Just as we examine companies each week that may be rising past their fair value, we can also find companies potentially trading at bargain prices. While many investors would rather have nothing to do with companies tipping the scales at 52-week lows, I think it makes a lot of sense to determine whether the market has overreacted to the downside, just as we often do to the upside.
Here's a look at three fallen angels trading near their 52-week lows that could be worth buying.
Seriously, it's time to buy natural gas
If history has taught us anything, it's that the best times to buy stocks are when pessimism is at its peak. For the natural gas market, I don't see how things can get any glummer. Natural gas prices are at decade lows, and large player Chesapeake Energy
In November, EXCO alluded to production cuts similar to those that Chesapeake just announced. EXCO forecast $710 million in capex spending in 2012, which is a 30% drop from 2011. But don't think that has deterred EXCO insiders from being bullish on the company's various shale oil and gas deposits. Insiders have made 13 separate purchases over the past six months totaling 9.2 million shares. To top this off, EXCO is trading at just 87% of its book value and yields north of 2%. I think investors would be foolish (small "f") to turn down EXCO.
Is this the year of the junior miner?
Could this be the year that junior miners really take off? The valuations are compelling enough to merit it. On more than a few occasions, I've come to the support of Golden Star Resources
Just last week, Claude projected that it would produce 50,500 ounces of gold in 2012, which would represent a 13% increase over its 2011 output. A lot of investors took this figure with a grain of salt because Claude has missed Wall Street's EPS estimates in four straight quarters, but I think the groundwork has been laid for a real surprise in 2012. Claude spent a lot of money on upgrading equipment and expanding its milling operations last year and it could easily surpass Wall Street's expectations this year. At just six times forward earnings, it looks like a genuine bargain.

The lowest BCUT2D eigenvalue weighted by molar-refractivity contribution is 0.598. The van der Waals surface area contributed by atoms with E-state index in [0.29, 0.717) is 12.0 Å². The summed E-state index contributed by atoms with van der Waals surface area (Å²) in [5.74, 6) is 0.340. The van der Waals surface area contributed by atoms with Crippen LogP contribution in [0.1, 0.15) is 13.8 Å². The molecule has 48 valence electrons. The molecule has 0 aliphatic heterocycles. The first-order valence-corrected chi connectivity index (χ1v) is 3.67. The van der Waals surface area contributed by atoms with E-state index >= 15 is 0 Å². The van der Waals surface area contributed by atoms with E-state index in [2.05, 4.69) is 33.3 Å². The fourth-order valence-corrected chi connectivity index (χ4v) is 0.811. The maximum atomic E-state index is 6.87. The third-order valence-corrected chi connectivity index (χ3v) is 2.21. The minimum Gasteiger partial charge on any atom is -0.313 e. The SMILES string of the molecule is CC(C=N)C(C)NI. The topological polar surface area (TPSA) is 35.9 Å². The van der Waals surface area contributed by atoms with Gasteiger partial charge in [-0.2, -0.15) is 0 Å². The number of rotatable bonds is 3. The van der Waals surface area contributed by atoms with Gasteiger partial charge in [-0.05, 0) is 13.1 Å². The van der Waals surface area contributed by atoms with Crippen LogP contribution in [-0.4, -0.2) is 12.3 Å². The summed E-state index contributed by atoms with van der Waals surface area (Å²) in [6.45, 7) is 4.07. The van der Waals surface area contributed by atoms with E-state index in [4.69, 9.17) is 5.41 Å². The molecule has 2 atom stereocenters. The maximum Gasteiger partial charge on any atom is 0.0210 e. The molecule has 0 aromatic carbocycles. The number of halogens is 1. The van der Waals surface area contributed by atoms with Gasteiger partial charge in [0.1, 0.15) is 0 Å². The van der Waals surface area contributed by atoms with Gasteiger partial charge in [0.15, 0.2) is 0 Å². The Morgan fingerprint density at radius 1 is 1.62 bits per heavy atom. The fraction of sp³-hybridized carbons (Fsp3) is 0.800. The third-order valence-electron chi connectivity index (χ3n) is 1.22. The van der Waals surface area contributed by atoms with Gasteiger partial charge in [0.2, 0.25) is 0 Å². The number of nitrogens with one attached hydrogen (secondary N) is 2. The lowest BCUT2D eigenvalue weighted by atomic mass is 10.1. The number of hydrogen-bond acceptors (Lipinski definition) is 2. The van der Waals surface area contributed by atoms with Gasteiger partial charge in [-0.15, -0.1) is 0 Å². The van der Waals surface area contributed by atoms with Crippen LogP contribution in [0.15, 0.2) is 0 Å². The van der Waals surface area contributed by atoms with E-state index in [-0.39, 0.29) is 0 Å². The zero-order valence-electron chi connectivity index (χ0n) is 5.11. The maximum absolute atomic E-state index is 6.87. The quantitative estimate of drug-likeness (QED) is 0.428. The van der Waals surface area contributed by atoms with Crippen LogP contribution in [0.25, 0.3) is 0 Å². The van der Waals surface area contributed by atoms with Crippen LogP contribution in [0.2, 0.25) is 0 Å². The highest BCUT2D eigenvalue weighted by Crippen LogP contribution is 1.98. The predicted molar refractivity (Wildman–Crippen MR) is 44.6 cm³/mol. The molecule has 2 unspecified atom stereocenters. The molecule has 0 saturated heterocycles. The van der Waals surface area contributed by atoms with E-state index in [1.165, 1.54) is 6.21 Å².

Pulling your heartstrings
Sometimes investors' emotions get the better of them. That seems to be just the case with medical device maker AngioDynamics
Keep in mind, though, that NanoKnife sales in the U.S. only represent about 2% of total yearly sales, so this isn't a huge deal. It's also important to note that the Navilyst transaction is expected to add $0.08 to 2013 EPS, making it almost immediately accretive to AngioDynamics' bottom line. As I've said recently, medical device makers are an excellent buy-and-hold for the future as the demand for medical devices will only rise with a growing population. AngioDynamics looks like another solid long-term buy.
Although it's growing more difficult to find good values hovering near 52-week lows each week with the market leaping to multiyear highs, they are nonetheless still out there. Think long term and calmer heads will soon prevail for these three stocks. I'm so confident these three names will bounce off their lows that I'm going to make a CAPScall of outperform on each one.
In the meantime, consider adding these potential winners to your free and personalized watchlist and get your own personal copy of our latest special report, "The Motley Fool's Top Stock for 2012," to see which company our chief investment officer has dubbed the "Costco of Latin America." Best of all, this report is completely free, so don't miss out!
Fool contributor Sean Williams owns shares of Golden Star Resources, but has no material interest in any other companies mentioned in this article. He suddenly has the urge to own a NanoKnife system. You can follow him on CAPS under the screen name TMFUltraLong, track every pick he makes under the screen name TrackUltraLong, and check him out on Twitter, where he goes by the handle @TMFUltraLong. Motley Fool newsletter services have recommended buying shares of Chesapeake Energy. Try any of our Foolish newsletter services free for 30 days. We Fools don't all hold the same opinions, but we all believe that considering a diverse range of insights makes us better investors. The Motley Fool has a disclosure policy that's always on the lookout for a good deal.